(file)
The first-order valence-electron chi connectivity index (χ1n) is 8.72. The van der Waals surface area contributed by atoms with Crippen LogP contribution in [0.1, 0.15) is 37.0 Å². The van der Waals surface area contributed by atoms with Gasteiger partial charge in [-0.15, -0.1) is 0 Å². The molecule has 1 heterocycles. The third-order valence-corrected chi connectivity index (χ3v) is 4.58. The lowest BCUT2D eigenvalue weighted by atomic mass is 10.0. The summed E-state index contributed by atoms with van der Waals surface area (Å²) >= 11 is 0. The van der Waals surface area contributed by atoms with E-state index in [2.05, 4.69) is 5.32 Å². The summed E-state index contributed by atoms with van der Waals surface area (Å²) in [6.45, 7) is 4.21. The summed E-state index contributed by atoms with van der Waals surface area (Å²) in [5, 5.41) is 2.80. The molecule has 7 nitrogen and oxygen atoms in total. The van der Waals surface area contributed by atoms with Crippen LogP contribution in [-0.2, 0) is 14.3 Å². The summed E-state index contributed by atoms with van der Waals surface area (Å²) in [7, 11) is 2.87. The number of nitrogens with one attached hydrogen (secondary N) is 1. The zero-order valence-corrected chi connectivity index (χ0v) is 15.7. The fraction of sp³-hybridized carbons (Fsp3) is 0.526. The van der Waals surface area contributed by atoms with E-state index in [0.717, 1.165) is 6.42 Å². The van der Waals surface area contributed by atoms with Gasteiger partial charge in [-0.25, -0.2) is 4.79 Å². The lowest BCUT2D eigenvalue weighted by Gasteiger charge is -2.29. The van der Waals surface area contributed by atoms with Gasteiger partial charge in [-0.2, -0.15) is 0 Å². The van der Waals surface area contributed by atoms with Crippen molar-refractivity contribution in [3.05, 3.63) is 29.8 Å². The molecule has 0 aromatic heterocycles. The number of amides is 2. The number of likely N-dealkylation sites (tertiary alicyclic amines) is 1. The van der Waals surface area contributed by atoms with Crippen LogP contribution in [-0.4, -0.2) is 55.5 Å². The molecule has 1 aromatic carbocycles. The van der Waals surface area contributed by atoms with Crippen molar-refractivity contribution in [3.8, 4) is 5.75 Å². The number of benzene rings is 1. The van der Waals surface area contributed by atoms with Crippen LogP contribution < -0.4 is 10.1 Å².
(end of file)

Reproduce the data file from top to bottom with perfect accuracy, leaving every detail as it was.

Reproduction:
The first-order valence-electron chi connectivity index (χ1n) is 8.72. The van der Waals surface area contributed by atoms with Crippen LogP contribution in [0.1, 0.15) is 37.0 Å². The van der Waals surface area contributed by atoms with Gasteiger partial charge in [-0.15, -0.1) is 0 Å². The molecule has 1 heterocycles. The third-order valence-corrected chi connectivity index (χ3v) is 4.58. The lowest BCUT2D eigenvalue weighted by atomic mass is 10.0. The summed E-state index contributed by atoms with van der Waals surface area (Å²) >= 11 is 0. The van der Waals surface area contributed by atoms with E-state index in [2.05, 4.69) is 5.32 Å². The summed E-state index contributed by atoms with van der Waals surface area (Å²) in [6.45, 7) is 4.21. The summed E-state index contributed by atoms with van der Waals surface area (Å²) in [5, 5.41) is 2.80. The molecule has 7 nitrogen and oxygen atoms in total. The van der Waals surface area contributed by atoms with Crippen LogP contribution in [-0.2, 0) is 14.3 Å². The summed E-state index contributed by atoms with van der Waals surface area (Å²) in [7, 11) is 2.87. The number of nitrogens with one attached hydrogen (secondary N) is 1. The zero-order valence-corrected chi connectivity index (χ0v) is 15.7. The fraction of sp³-hybridized carbons (Fsp3) is 0.526. The van der Waals surface area contributed by atoms with E-state index in [0.717, 1.165) is 6.42 Å². The van der Waals surface area contributed by atoms with Gasteiger partial charge in [-0.25, -0.2) is 4.79 Å². The lowest BCUT2D eigenvalue weighted by Gasteiger charge is -2.29. The van der Waals surface area contributed by atoms with Gasteiger partial charge in [-0.2, -0.15) is 0 Å². The van der Waals surface area contributed by atoms with Crippen molar-refractivity contribution in [3.05, 3.63) is 29.8 Å². The molecule has 0 aromatic heterocycles. The number of amides is 2. The number of likely N-dealkylation sites (tertiary alicyclic amines) is 1. The van der Waals surface area contributed by atoms with Crippen LogP contribution in [-0.4, -0.2) is 55.5 Å². The molecule has 1 aromatic carbocycles. The van der Waals surface area contributed by atoms with Crippen molar-refractivity contribution in [3.8, 4) is 5.75 Å². The number of benzene rings is 1. The van der Waals surface area contributed by atoms with Crippen LogP contribution < -0.4 is 10.1 Å².